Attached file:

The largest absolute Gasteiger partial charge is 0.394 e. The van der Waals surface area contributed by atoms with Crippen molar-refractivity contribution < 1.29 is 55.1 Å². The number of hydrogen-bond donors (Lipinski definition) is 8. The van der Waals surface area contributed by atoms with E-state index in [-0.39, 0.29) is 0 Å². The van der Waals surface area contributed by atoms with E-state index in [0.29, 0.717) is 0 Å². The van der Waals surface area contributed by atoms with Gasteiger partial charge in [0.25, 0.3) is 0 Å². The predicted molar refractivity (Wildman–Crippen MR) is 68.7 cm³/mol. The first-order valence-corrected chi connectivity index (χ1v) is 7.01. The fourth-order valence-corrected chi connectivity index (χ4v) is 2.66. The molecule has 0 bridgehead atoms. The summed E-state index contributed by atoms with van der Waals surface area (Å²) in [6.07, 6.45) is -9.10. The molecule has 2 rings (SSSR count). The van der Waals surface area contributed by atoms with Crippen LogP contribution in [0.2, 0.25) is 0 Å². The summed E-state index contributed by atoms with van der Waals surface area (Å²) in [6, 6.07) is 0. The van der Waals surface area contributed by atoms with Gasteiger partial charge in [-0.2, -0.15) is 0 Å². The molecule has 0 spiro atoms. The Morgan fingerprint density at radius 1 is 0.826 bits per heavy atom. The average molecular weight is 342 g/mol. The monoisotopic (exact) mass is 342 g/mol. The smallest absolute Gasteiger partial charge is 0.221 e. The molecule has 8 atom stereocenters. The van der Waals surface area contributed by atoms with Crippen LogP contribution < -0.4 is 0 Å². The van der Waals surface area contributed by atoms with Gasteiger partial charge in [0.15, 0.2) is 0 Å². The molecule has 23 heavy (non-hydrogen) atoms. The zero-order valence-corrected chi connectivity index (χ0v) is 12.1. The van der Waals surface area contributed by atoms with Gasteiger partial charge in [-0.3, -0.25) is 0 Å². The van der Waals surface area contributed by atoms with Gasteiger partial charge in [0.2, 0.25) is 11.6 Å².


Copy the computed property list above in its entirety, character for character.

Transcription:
The largest absolute Gasteiger partial charge is 0.394 e. The van der Waals surface area contributed by atoms with Crippen molar-refractivity contribution < 1.29 is 55.1 Å². The number of hydrogen-bond donors (Lipinski definition) is 8. The van der Waals surface area contributed by atoms with E-state index in [-0.39, 0.29) is 0 Å². The van der Waals surface area contributed by atoms with E-state index in [0.29, 0.717) is 0 Å². The van der Waals surface area contributed by atoms with Gasteiger partial charge in [0.25, 0.3) is 0 Å². The predicted molar refractivity (Wildman–Crippen MR) is 68.7 cm³/mol. The first-order valence-corrected chi connectivity index (χ1v) is 7.01. The fourth-order valence-corrected chi connectivity index (χ4v) is 2.66. The molecule has 0 bridgehead atoms. The summed E-state index contributed by atoms with van der Waals surface area (Å²) in [6.07, 6.45) is -9.10. The molecule has 2 rings (SSSR count). The van der Waals surface area contributed by atoms with Crippen LogP contribution in [0.2, 0.25) is 0 Å². The summed E-state index contributed by atoms with van der Waals surface area (Å²) in [6, 6.07) is 0. The van der Waals surface area contributed by atoms with Gasteiger partial charge in [-0.2, -0.15) is 0 Å². The molecule has 0 spiro atoms. The Morgan fingerprint density at radius 1 is 0.826 bits per heavy atom. The average molecular weight is 342 g/mol. The monoisotopic (exact) mass is 342 g/mol. The smallest absolute Gasteiger partial charge is 0.221 e. The molecule has 8 atom stereocenters. The van der Waals surface area contributed by atoms with Crippen LogP contribution < -0.4 is 0 Å². The van der Waals surface area contributed by atoms with Gasteiger partial charge in [0.15, 0.2) is 0 Å². The molecule has 23 heavy (non-hydrogen) atoms. The zero-order valence-corrected chi connectivity index (χ0v) is 12.1. The van der Waals surface area contributed by atoms with Gasteiger partial charge in [-0.3, -0.25) is 0 Å². The van der Waals surface area contributed by atoms with Gasteiger partial charge in [0.2, 0.25) is 11.6 Å².